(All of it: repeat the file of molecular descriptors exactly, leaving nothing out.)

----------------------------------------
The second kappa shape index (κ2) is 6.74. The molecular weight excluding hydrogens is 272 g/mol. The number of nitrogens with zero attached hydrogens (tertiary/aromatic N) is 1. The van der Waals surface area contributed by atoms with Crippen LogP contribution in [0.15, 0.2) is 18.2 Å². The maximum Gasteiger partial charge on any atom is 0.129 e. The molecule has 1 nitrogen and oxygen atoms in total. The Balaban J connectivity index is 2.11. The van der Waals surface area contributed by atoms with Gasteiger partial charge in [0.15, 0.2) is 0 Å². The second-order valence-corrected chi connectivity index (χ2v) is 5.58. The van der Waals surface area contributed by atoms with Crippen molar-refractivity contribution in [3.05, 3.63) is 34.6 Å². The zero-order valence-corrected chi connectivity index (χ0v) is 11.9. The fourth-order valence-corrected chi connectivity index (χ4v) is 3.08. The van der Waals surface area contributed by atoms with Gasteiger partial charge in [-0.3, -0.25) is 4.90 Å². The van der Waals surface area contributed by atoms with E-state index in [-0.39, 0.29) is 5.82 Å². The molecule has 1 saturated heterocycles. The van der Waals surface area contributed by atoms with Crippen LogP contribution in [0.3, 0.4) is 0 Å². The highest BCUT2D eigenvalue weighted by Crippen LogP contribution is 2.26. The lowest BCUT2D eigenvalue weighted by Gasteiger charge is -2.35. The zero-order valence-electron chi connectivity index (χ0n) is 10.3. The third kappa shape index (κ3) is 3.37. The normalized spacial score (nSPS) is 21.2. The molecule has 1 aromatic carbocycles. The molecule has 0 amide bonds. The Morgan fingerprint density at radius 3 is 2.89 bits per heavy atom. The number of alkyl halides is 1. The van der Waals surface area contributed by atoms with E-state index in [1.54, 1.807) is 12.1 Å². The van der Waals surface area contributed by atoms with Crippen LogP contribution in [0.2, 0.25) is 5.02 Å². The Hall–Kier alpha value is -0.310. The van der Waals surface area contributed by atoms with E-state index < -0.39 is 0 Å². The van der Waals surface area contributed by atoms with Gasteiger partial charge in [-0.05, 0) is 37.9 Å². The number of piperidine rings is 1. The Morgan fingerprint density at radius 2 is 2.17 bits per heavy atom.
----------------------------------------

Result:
The second kappa shape index (κ2) is 6.74. The molecular weight excluding hydrogens is 272 g/mol. The number of nitrogens with zero attached hydrogens (tertiary/aromatic N) is 1. The van der Waals surface area contributed by atoms with Crippen LogP contribution in [0.15, 0.2) is 18.2 Å². The maximum Gasteiger partial charge on any atom is 0.129 e. The molecule has 1 nitrogen and oxygen atoms in total. The Balaban J connectivity index is 2.11. The van der Waals surface area contributed by atoms with Gasteiger partial charge in [0.15, 0.2) is 0 Å². The second-order valence-corrected chi connectivity index (χ2v) is 5.58. The van der Waals surface area contributed by atoms with Crippen molar-refractivity contribution in [3.05, 3.63) is 34.6 Å². The zero-order valence-corrected chi connectivity index (χ0v) is 11.9. The fourth-order valence-corrected chi connectivity index (χ4v) is 3.08. The van der Waals surface area contributed by atoms with Gasteiger partial charge in [-0.3, -0.25) is 4.90 Å². The van der Waals surface area contributed by atoms with E-state index in [-0.39, 0.29) is 5.82 Å². The molecule has 1 saturated heterocycles. The van der Waals surface area contributed by atoms with Crippen LogP contribution in [0.3, 0.4) is 0 Å². The highest BCUT2D eigenvalue weighted by Crippen LogP contribution is 2.26. The lowest BCUT2D eigenvalue weighted by Gasteiger charge is -2.35. The zero-order valence-electron chi connectivity index (χ0n) is 10.3. The third kappa shape index (κ3) is 3.37. The normalized spacial score (nSPS) is 21.2. The molecule has 1 aromatic carbocycles. The molecule has 0 amide bonds. The Morgan fingerprint density at radius 3 is 2.89 bits per heavy atom. The number of alkyl halides is 1. The van der Waals surface area contributed by atoms with E-state index in [1.54, 1.807) is 12.1 Å². The van der Waals surface area contributed by atoms with Crippen LogP contribution in [0.2, 0.25) is 5.02 Å². The Hall–Kier alpha value is -0.310. The van der Waals surface area contributed by atoms with E-state index < -0.39 is 0 Å². The van der Waals surface area contributed by atoms with Gasteiger partial charge in [-0.05, 0) is 37.9 Å². The number of piperidine rings is 1. The Morgan fingerprint density at radius 2 is 2.17 bits per heavy atom.